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Just struggling with putting the two together and google seems to be failing me.

(1) Are the yields on yield curves annual continuously compounded rates, effective rates or something else like a "bond yield" type of calculation. What I mean by this last one, is, for example, if a current bonds were priced $100 (same as face value) and paid $5 each year then the yield would be $5 but it doesn't seem that this 5% is a guaranteed "effective rate" since the first coupon of $5 in a years time may not be able to be reinvested at a "5%" rate...

(2) Assuming the yield curves yield rates are effective rates, for example, for a yield curve with points (1,4%) and (2,5%) where its (x,y)=(maturity,yield) does this suggest that, one could currently invest in a zero coupon bond and receive a 4% return at the end of the year, and that one could also invest in a 2 year zero coupon bond and receive (1.05)^2-1= 10.25% 2-year-return at the end of the two years. Is this one way of thinking about it?

You can skip what's below (a bit of musing) but I would really appreciate some clarification, hopefully along these simplistic lines, to the above.

Things seem to get complicated for me when I try think of non-zero coupon bonds because, for example, for two years, if a coupon bond was priced $1000 now and payed $51.25 at the end of each year, wouldn't this technically also be a 10.25% for the two years, except that the first coupon could be reinvested at a risk free rate making it more attractive then a zero coupon bond paying 10.25% at the end of two years.

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I'm going to paraphrase your questions.

(1) Please explain what the yield curve tells us and how it is quoted

There are a lot of people out there constructing yield curves. I guess any curve that is made of up any set of numbers that could be called "yields" is a yield curve in the loose sense. I can't say everyone does what they should when making such a curve either.

However, when we use the term "yield curve" we are normally referring to the set of annualized yields for zero coupon treasury securities. The computation of zero coupon yields doesn't have any reinvestment concerns.

Now, treasury bonds and notes do pay coupons, so we can't just observe yields of zero coupon bonds at these maturities. Therefore we must use the prices of existing bonds to infer the yields for theoretical (non existent) securities of the desired maturity. Basically we use short term yields to figure out the present value of each of the coupons and subtract that amount from the price before computing the bond's yield. This process is called bootstrapping. (By the way we can also look at the prices of strips, but they sell at a slight discount and this is not the usual way to compute the yield curve.)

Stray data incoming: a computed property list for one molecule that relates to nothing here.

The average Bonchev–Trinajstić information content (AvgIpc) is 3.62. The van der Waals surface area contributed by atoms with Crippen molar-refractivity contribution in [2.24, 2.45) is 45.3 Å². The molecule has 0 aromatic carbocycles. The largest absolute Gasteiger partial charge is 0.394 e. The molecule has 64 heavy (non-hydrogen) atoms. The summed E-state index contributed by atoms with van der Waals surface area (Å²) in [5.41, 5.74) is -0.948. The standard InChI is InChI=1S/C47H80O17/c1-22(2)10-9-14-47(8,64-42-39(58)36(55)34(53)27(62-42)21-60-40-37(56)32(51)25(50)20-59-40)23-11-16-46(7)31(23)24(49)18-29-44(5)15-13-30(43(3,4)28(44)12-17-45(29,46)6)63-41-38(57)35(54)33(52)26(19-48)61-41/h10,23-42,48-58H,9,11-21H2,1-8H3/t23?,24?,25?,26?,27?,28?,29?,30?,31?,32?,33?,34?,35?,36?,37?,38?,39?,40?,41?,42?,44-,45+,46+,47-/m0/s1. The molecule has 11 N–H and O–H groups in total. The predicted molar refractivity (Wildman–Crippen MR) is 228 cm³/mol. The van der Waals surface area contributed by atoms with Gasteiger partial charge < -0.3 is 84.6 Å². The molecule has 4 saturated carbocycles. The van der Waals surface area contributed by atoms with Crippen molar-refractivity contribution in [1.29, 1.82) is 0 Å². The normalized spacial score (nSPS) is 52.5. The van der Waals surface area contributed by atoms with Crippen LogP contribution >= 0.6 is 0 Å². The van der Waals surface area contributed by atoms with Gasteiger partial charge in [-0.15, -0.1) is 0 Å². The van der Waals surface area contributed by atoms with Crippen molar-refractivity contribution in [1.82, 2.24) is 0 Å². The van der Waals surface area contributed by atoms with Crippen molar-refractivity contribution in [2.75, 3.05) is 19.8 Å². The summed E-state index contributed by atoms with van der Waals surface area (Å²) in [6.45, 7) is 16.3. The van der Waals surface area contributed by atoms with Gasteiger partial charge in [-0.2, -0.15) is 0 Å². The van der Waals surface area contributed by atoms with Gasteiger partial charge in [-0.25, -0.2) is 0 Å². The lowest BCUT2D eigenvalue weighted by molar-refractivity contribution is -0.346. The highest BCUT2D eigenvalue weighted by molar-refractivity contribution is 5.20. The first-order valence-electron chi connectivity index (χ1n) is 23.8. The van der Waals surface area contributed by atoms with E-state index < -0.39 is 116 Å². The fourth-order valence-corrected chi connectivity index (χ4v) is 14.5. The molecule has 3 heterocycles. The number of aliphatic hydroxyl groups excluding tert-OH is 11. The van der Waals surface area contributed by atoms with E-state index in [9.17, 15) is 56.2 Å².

Anyway, the resulting curve is inferred from outstanding bond prices, but it may not represent the actual yield of any security you can buy.

(2) Does 4% and 5% for the 1 and 2 year bonds mean I can get 4% for a one-year zero coupon bond or 5% per year for a two year zero?

Yes. Though as I mentioned, those securities may not actually exist, so it is a bit theoretical. If they did exist and the markets are working well, then those would be the yields you would get.

(3) Are coupon bonds better because you can reinvest the dividends?

When we compute the "yield" of a coupon bond, usually we mean yield to maturity. The mathematics of YTM implicitly assume that you will reinvest dividends at the same rate as you got on this bond (i.e., its YTM). Is having reinvestable coupons a good thing? Depends on whether bond yields on competing alternatives have gone up or down by the time the coupon comes out. If they have fallen, then the zero coupon bond will be better because coupons will end up reinvested at a lower rate.

One way to think about this is that zero coupon bonds have the highest duration of all bonds with their maturity. Coupons get paid out earlier, reducing the risk of losses if bond yields rise. But they also reduce the gains if bond yields fall over the life of the bond. In short they trade off interest rate risk for reinvestment risk.

Bottom line: zero coupon bonds are no better nor worse than coupon bonds, but they do have a little more interest rate risk. Whether you will be better off investing in zeros or coupon bonds depends on what happens to competing interest rates over the life of the bond.

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